The city’s home prices may drop 5 percent by year-end while transactions may fall 40 percent because of the measures, Credit Suisse Group AG analysts Cusson Leung and Joyce Kwock wrote in a report today. JPMorgan also predicted a 5 percent decline in prices.

    Transactions to Fall

    Prices in some of Hong Kong’s most expensive districts, such as Kowloon Tong on the Kowloon peninsula bordering China, surged 52 percent since the beginning of 2009, according to an index compiled by Centaline. Those gains prompted the International Monetary Fund to warn last week that asset inflation may derail the city’s economy.

    The measures will drag on home price gains rather than reverse the gains, UBS AG said in a report. Property transactions will fall by 20 percent to 30 percent, analyst Eric Wong said, adding that the measures may drive liquidity into other assets such as stocks.

    Under the new measures, properties resold within 6 months to 12 months will incur a 10 percent stamp duty, while those resold between 12 months and 24 months will be charged 5 percent, Tsang said. The levy will be split between buyers and sellers.

    Down payments for homes costing HK$12 million or more will be increased from 40 percent and for those between HK$8 million and HK$12 million from 30 percent, Hong Kong Monetary Authority Chief Executive Norman Chan said Nov. 19. The maximum loan to value for non owner-occupied residential properties will be lowered to 50 percent, Chan said.

    More Curbs

    It was the second time the government raised down-payment requirements this year. On Aug. 13 it increased them for apartments costing HK$12 million or more and for investment properties to 40 percent, from 30 percent.

    Hong Kong Mortgage Corp., a government-backed home-loan insurer, capped at HK$6.8 million the value of a property that can be covered by mortgage insurance, it said Nov. 19.

    Hong Kong this year has also stopped offering residency to foreigners who buy property in the city and pledged to increase land supply to curb prices, which surpassed a 1997 peak on the back of record-low mortgage rates and an influx of buyers from China.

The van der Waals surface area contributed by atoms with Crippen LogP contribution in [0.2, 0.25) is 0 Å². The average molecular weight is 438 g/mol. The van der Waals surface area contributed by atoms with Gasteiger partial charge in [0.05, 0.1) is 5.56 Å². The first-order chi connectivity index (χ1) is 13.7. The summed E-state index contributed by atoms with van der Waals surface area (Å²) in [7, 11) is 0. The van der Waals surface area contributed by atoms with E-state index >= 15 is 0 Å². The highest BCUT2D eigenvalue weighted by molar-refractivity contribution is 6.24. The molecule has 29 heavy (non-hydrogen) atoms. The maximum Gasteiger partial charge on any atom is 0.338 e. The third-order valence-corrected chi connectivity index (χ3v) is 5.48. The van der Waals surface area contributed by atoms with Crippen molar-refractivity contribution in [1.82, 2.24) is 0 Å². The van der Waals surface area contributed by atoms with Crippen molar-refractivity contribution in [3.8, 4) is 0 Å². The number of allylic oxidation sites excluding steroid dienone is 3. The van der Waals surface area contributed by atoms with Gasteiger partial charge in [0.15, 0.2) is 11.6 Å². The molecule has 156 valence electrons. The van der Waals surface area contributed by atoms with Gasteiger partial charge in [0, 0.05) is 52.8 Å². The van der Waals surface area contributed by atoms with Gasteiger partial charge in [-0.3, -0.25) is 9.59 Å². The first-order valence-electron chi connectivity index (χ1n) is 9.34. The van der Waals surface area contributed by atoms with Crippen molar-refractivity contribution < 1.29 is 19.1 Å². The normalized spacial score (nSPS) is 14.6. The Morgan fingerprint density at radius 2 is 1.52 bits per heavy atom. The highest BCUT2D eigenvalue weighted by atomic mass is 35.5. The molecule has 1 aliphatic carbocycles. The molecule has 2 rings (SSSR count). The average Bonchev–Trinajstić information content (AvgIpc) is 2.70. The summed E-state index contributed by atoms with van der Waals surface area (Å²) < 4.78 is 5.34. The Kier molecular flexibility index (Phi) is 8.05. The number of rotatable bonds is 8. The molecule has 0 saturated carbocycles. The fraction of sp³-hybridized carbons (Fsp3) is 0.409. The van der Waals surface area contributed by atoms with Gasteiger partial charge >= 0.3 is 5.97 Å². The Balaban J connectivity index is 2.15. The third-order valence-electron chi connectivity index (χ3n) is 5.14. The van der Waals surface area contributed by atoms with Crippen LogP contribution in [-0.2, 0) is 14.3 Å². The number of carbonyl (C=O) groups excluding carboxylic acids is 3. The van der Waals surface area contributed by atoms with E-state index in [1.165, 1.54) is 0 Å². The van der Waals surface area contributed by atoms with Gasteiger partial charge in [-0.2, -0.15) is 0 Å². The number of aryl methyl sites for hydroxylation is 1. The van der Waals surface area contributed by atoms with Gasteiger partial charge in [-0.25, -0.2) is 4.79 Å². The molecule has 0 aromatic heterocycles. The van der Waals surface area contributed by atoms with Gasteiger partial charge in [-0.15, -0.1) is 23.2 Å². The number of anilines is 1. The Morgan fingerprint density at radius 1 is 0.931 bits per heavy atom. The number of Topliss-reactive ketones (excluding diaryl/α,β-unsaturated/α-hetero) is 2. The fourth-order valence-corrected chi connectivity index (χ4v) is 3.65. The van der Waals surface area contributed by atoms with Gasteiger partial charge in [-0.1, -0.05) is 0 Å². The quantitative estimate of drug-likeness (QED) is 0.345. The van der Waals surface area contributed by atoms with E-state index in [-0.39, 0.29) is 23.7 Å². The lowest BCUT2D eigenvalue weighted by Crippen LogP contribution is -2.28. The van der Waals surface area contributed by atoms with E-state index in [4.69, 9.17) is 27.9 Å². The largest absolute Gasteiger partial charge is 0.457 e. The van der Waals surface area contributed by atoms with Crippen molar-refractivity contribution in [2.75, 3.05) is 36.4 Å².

The government “will closely monitor the market†and may introduce further measures if the latest curbs don’t stem property prices, Tsang wrote yesterday on his blog on the government’s website. The U.S. bond purchase program announced earlier this month has heightened the asset bubble risk in Hong Kong and it’s necessary for the government to adopt “pre- emptive†measures, Tsang wrote.

    ‘Extra Careful’

    “We have to be extra careful,†said Chow Suet-kuen, a retired civil servant who is looking to buy an investment apartment, a day after the government’s measures. “We’re not speculators, but the extra stamp duties may force us to hold onto the properties longer. We’ll probably wait a bit to see how the market reacts.â€

    Chow, who was at the Hung Hom district sales office for Cheung Kong’s Festival City Phase II project in Sha Tin district, said her family was a long-term investor and owned three other investment properties in the Kowloon area.

    The developer started selling 335 units at Festival City Phase II late on Nov. 19.

    Still, Fred Leung, a 40-year-old businessman looking to buy an apartment to live in at Festival City, said the stamp duty wouldn’t affect him, though he may put off purchasing.

    “I can see how the stamp duties would impact speculators, but that doesn’t really concern me,†said Leung a day after Tsang announced the measures. “I’m not sure if I’m going to make a decision now since I actually hope the developer will lower prices for the later units.â€

    To contact the reporters on this story: Kelvin Wong in Hong Kong at kwong40@bloomberg.net

    To contact the editor responsible for this story: Andreea Papuc at apapuc1@bloomberg.netoomberg.net

  2. Hope+Change

    Hope+Change Gold Member Gold Chaser

    Apr 6, 2010
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    He sounds like a speculator to me.

    Also: $1.4 million for an apartment? This market seems very similar to the real estate insanity that was going on in Florida and California before the bust.